FAQ Page

/FAQ Page
FAQ Page 2016-11-20T07:01:46+00:00
Gas or Electric . . . Which is better? 2016-11-20T07:01:50+00:00

This article pertains to hobby-level RCs only. If you’re in the market for a toy-class RC, electric power is your only choice; fuel-driven setups are not offered for a variety of reasons, not the least of which being the flammability and even potential explosiveness of the fuel itself. We’ll also focus on land vehicles, as the debate between nitro & electric power is very hard-fought and longstanding in this space. With air and water craft, it’s basically a given that when you’re starting out, you go electric. As you gain experience, you can start to investigate nitro-powered alternatives based on interest and personal preferences, and you’ll pretty much always be among friends with other hobbyists. Meanwhile, back on land, the car & truck world stands bitterly divided.

Noted for effect: When talking about normal internal combustion (flammable fuel) powered RCs, avoid using the word “gas.” These vehicles are not powered by gasoline (petrol), the stuff used in real cars. Instead, their fuel is comprised of a percentage highly explosive nitro methane dissolved in methanol (methyl alcohol) and a generous quantity of lubricating oil. Only certain very large-scale RCs use actual gasoline.


We’re going right ahead and starting with the most controversial subject. It is true, ready-to-run (RTR) nitro-powered cars & trucks are almost always faster out of the box than their electric counterparts, and frequently by a significant amount. It’s easy to find a ready-to-run nitro vehicle that will go over 40mph, and some even push 60+. Prebuilt hobby-level electrics usually hit 20-30mph out of the box. Simply put, the up-front cost to start out with a lot of speed in nitro RC is much lower than with electrics. However, don’t think for a second that as soon as you get a nitro vehicle, you can automatically beat anything electric; more on this later.

Continuous nitro running is generally a “fuel & go” proposition. As you get low on fuel, you just pull in for a pit stop, add more fuel in a matter of seconds, and drive off. A single gallon of fuel will last for many hours of continuous running, which is especially desirable if you want to travel somewhere to run your RC and not have to lug along a lot of support equipment. It’s also easy to share a bottle of fuel between friends. In racing, main events for nitro-powered classes are frequently 15-30 minutes with pit stops, compared to the 5- to 6-minute sprint races of most electric classes.

With the sound of a real engine, nitro vehicles have a special appeal to many people and tend to draw a lot of attention. They rev up and get louder the faster they go, and this adds a level of excitement to either running or watching them that’s hard to put to words. A nitro vehicle can actually feel more fast than a faster electric. On the flip side, the significant amount of noise can limit when and/or where you can drive a nitro RC. They can only be run outdoors (or in heavily ventilated special facilities) due to the toxic, nauseous exhaust gas they produce. Neighbors or patrons of quiet parks may not appreciate a nitro-powered vehicle being driven around them, particularly in the mornings & evenings.

Nitro cars are generally better built for strength than electrics. You can look at their parts and immediately see the “beef.” Driving at a given speed in a given situation, they’ll break less frequently. However, more available speed out of the box can offset some of this advantage. The force of an impact equals the weight of a vehicle times its speed squared. Double your speed and crashes become four times as potent!

Tuning & Maintenance
One of the most commonly-cited downsides to nitro RC’ing is engine tuning. Like old cars, they use carburetors that require fine adjustments to needle valves to keep them running optimally. Some engines “hold” their tune well, meaning they don’t need to be fiddled with much once they’re set up right, while others need frequent adjustments. Changes in atmospheric conditions such as barometric pressure and humidity can require changes in engine tuning from one day to the next. If you enjoy tuning up real cars or just generally fixing things yourself, you’ll find this challenge to be welcome and fun. If you live in an area where the weather changes a lot or if you get stuck with a finicky engine, tuning can sometimes be aggravating, especially when an engine either won’t start or just dies whenever you apply the throttle. If you are short on patience, this can be a major turnoff. Also, nitro engines need to be kept in a certain temperature range when running; go above this range you risk permanent damage.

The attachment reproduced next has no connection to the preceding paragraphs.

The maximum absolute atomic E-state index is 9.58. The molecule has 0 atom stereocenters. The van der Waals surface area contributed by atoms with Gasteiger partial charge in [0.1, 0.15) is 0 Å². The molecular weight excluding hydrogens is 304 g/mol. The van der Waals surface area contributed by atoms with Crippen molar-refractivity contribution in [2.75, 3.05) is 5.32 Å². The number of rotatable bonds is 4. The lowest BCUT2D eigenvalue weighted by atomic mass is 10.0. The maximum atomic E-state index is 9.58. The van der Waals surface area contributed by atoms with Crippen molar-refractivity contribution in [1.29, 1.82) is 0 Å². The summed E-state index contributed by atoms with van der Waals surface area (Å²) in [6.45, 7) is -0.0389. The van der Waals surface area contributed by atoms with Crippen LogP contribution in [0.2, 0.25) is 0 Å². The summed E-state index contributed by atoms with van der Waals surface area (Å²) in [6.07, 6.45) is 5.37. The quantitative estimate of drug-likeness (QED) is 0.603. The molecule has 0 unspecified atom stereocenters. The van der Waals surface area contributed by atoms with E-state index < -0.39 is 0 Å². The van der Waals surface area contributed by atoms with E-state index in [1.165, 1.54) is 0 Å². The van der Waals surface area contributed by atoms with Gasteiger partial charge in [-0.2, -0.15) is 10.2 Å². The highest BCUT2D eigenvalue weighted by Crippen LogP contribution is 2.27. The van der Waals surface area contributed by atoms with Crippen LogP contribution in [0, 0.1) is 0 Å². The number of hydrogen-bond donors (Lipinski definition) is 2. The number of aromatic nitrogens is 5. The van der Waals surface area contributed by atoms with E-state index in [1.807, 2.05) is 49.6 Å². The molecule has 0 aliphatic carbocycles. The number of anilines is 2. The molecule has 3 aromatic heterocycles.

Neat freaks beware. Nitro RCs can get dirty — very dirty. There’s liquid fuel onboard and when it burns, the exhaust is laden with inert oils in aerosol form. Invariably this oil permeates everything. Even when you have a muffler exit pipe that extends outside of the body, some of the oil-laden exhaust doubles back in the turbulence when you’re running at speed. Especially if you’re running off-road, the oil settles in and attracts dust & dirt, which then turns into a pasty crust. The good news is that there are no tenacious chemicals involved — most of the stuff can be blown away with compressed air, and it can be completely washed away with various readily available aerosol solvents.


Ready for a shocker? As of this writing, both the drag racing and all-out top land speed records in RC were held by electric vehicles. The fastest boat was also electric. As mentioned before, RTR electric vehicles are generally significantly slower than nitros, but once you bring upgrades into the picture or if you start with a kit and use high-grade power components, things change dramatically. People have had even 1/18th scale micro-sized electric RCs over 60 mph. You do have to pay a pretty penny to get to the high-end of performance, though. It’s not hard to catch the “gotta go faster” bug and invest $250-300 US into a brushless motor & controller, $100 each into a couple of lithium-polymer batteries, and $150-200 into a good charger. The good news is that on top of making your vehicle incredibly fast, every one of these investments should last for quite a long time. Brushless motors don’t really wear out over time, lithium polymer batteries can be charged and used back to back (with 15 to 30 minute running times) without losing strength, and a high-end charger will remain usable for many years. The bad news is that you’ve just invested a boatload of money into a vehicle on top of its original cost.

Electrics do have a couple of undeniable advantages in handling. Electric motors, by design, have a lot of low-end torque, thus giving them an edge over 2-stroke nitros in acceleration. These motors have a linear, “choose your speed” feel through their entire RPM range. Electric vehicles also tend to have a lower center of gravity than nitros due to their small motors and flat, low-mounted batteries, which contributes to good handling.